Breakdown of the modified Gouy-Chapman model for clay surfaces in equilibrium witha CaCl 2 electrolyte: a molecular dynamic study

Abstract : Clay minerals have a high specific surface area that enhances their ability to influence water in their vicinity. Their surface charge, which varies as a function of physical-chemical conditions of the surrounding water, results in a complex organization of solute ions as a function of distance from the surface. This organization is known as the electrical double layer where counter-ions are electrostatically attracted to the surface whereas co-ions are repelled from it. Abundant and convincing spectroscopic evidence has emerged of a complex layering of water molecules and ionic species adsorbed at specific distances from the charged surfaces, a feature that can be captured by surface complexation models derived from Stern theory. The modified Gouy-Chapman model (MGC), or its modified version based on the resolution of the full Poisson-Boltzmann equation, is often used to calculate the electrostatic potential value in the diffuse region between the Stern layer and the bulk solution. Based on a comparison of the MGC model with Monte-Carlo simulations of discrete hard-sphere ions immersed in an implicit solvent, it was demonstrated long ago that the resolution of the full Poisson-Boltzmann equations can give accurate results for cations and anions distribution in the vicinity of a charged surface if both anions and cations are monovalent, if their total concentration does not exceed 0.1 mol/dm3 and if the surface charge is not too high. When divalent (or multivalent) ionic species are present, the MGC model fails at reproducing Monte-Carlo simulations results in most conditions, because the MGC model neglects ion-ion interactions. For example, for 2:1 electrolytes the MGC model is thought to be inaccurate at salt concentrations greater than 0.005 mol/dm3 (Torrie and Valleau, 1982; Carnie and Torrie, 1984; Boda et al., 2004). Deviations from Poisson-Boltzmann model predictions probed by spectroscopic tools are now also available. Bu et al. (2006) demonstrated, using anomalous X-ray reflectivity data, that the MGC model is strikingly accurate at a highly charged interface in contact with a homovalent monovalent salt background up to a concentration of 10-2 mol dm-3. Another study performed in similar conditions found that while accurate at 0.01 mol dm-3, the Poisson-Boltzmann model failed to reproduce X-ray reflectivity data at higher concentrations (Luo et al., 2006). Molecular dynamics (MD) calculation studies have provided broadly similar results to those obtained by X-ray reflectivity (Wang and Chen, 2007; Lima et al., 2008; Lee et al., 2012). However, these studies were performed using homovalent monovalent electrolytes that are not generally representative of environments that are rich in clay minerals, whose surface sites tend to be occupied by divalent cations in natural clay formations. In the present study, we evaluated the accuracy of MGC model predictions in a clay/water system in the presence of divalent cations and monovalent anions using MD calculations. Clay surfaces present several advantages with regards to molecular simulations owing to the 2D pseudo-periodicity of the clay particles. This system is particularly well suited to enabling accurate comparison between the MGC model prediction and the actual distribution of ions at the solid-water interface. Amongst clay minerals, montmorillonite has been the matter of multiple of MD simulation studies, but the vast majority of them involved only monovalent cations in interlayer spaces without the presence of anions. Few studies have been focused on divalent cations and/or charged surfaces in contact with large pores where the diffuse layer can fully extend without overlapping (Tournassat et al., 2009; Bourg and Sposito, 2011). We will show that the MGC model prediction of the electrostatic potential value at the surface as well as the charge compensation over the distance from the surface are considerably more accurate than previously inferred from its comparison with Monte-Carlo simulations of discrete hard-sphere ions immersed in an implicit solvent.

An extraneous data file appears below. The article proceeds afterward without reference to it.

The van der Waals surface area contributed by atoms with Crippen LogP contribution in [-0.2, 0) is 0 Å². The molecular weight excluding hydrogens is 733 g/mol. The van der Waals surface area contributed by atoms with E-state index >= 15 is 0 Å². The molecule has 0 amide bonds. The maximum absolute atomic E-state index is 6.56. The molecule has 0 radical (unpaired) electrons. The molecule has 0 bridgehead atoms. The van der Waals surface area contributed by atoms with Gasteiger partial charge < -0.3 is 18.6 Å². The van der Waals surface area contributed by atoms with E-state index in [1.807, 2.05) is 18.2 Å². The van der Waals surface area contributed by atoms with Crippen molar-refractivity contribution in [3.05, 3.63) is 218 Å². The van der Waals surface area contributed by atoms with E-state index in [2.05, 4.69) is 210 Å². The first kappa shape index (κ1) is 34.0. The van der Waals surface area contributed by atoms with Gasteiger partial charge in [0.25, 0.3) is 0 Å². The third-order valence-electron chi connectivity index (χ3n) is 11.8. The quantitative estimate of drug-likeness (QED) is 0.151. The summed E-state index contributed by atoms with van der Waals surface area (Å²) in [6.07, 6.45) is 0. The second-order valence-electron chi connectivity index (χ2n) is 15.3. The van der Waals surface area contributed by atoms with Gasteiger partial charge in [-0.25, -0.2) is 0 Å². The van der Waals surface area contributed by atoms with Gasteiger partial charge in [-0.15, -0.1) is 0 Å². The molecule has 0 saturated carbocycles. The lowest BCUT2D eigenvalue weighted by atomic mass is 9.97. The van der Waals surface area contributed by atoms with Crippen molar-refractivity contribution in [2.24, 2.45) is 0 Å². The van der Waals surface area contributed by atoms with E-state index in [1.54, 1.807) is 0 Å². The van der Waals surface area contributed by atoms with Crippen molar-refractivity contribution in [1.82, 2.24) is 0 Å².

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Clays in Natural and Engineered Barriers for Radioactive Waste Confinement, Mar 2015, Brussels, Belgium
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Christophe Tournassat, Ian C. Bourg, Carl I. Steefel. Breakdown of the modified Gouy-Chapman model for clay surfaces in equilibrium witha CaCl 2 electrolyte: a molecular dynamic study. Clays in Natural and Engineered Barriers for Radioactive Waste Confinement, Mar 2015, Brussels, Belgium. 〈hal-01118802〉

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